At The Stanley until April 14
Posted on March 21, 2013
2 Pianos 4 Hands. Right: two guys, four hands, two pianos. But Ted Dykstra and Richard Greenblatt are so good they could each do a show that might be called 2 Hands 4 Pianos – but why would they? A couple of Canadians who co-wrote this show back in 1990, Dykstra and Greenblatt have such a great time together, why wouldn’t you put both of them on stage at the same time?
Anyone who has ever taken piano lessons can relate to this show. Judging from the laughter of recognition from the audience, I suspect that would be a fairly large number of opening nighters. Who didn’t fib to their weary piano teacher during a piano lesson, “Yes, I practiced every single day.” Or who didn’t whine, “It sounded a lot better at home.” Or shrieked in protest during a gruelling piano exam, “Why do they make us do this?” What piano teacher hasn’t wanted to interrupt a tedious lesson for “a cup of tea and a little lie down”? And what parent hasn’t hollered that the lessons are “a waste of your time and my money”?
But these two make it so much more fun than it really was and, of course, the music is wonderful once ‘Teddy’ and ‘Richie’ get past playing – badly – scales. As youngsters, Greenblatt and Dykstra sprawl at the bench, make faces, squirm and convince us entirely that they are reluctant little boys stuck at the piano while all their friends are outside playing hockey.
As they become adolescents, we see them battering each other on the piano bench during duet practice and, later, at the Kiwanis Festival – along with sixty-seven other pairs playing the same song – one of them gets stage fright leaving the other to play both parts. Which he enthusiastically does.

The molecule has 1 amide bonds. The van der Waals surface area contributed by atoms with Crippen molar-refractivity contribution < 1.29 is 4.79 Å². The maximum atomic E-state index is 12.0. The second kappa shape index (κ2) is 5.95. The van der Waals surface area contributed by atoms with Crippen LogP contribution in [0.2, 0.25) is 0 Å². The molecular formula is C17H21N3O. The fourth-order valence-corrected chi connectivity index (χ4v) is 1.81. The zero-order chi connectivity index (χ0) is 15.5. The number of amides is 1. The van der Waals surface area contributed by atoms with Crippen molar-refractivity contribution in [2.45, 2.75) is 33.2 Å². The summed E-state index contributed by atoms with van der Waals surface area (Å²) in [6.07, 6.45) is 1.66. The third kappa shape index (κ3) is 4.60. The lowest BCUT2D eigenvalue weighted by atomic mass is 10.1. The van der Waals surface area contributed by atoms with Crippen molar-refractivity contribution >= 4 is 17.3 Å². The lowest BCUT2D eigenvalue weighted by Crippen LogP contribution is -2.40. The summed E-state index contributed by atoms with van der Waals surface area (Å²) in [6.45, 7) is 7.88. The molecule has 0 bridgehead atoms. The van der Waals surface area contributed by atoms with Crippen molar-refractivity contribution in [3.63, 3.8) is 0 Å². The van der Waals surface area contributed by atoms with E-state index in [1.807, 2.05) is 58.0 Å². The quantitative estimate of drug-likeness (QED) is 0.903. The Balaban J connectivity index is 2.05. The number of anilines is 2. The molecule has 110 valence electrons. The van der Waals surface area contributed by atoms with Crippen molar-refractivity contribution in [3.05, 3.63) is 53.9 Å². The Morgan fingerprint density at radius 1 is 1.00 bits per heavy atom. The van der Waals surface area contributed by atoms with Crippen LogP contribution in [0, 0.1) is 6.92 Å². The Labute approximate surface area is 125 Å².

While Dykstra and Greenblatt recognized in their teens that they were never going to be “Vlad” (Horowitz) they did come to understand they were the best piano players not in the world, not in the country or city, but definitely in the neighborhood. Very large neighbourhood, say I.
The piano performances are wonderful and include Bach’s Concerto in D Minor, 1st movement, Mozart’s Sonata for One Piano, Four Hands in D Major, 1st Movement, and Chopin’s Ballade No. 2 in F Major. But what 2 Pianos 4 Hands clearly shows is the commitment on the part of music students, their parents and their long-suffering teachers, to reach excellence. And, even more to the point, when excellence is not enough, what next?
Greenblatt and Dykstra have performed this show together over nine hundred times in Canada, the US, the UK, Japan, Australia, Hong Kong, New Zealand, South Africa and beyond. The amazing thing is how fresh it still is. Each punchline sounds like the first time. Each howl of outrage against Dad feels new. Each rejection looks as if it just happened.
There’s the music and then there’s Dykstra and Greenblatt whom we come to love over the course of the evening. What’s not to love? They open their hearts to us and invite us in. They remind us of the fantastic pleasure we got, if we were ever music students, at finally mastering a piece of music. And they bring back to most of us the day we had to agree with Dad or Mom, we were wasting our time and their money if we thought we were going to be concert pianists.
Produced by Marquis Entertainment Inc. and Talking Fingers Inc., there’s no sex, no drugs, no obscenity, no violence. Pure delight. And if you applaud long enough, they’ll reward you with a piece so serene, so calming that you’ll think you’ve died and gone to Heaven.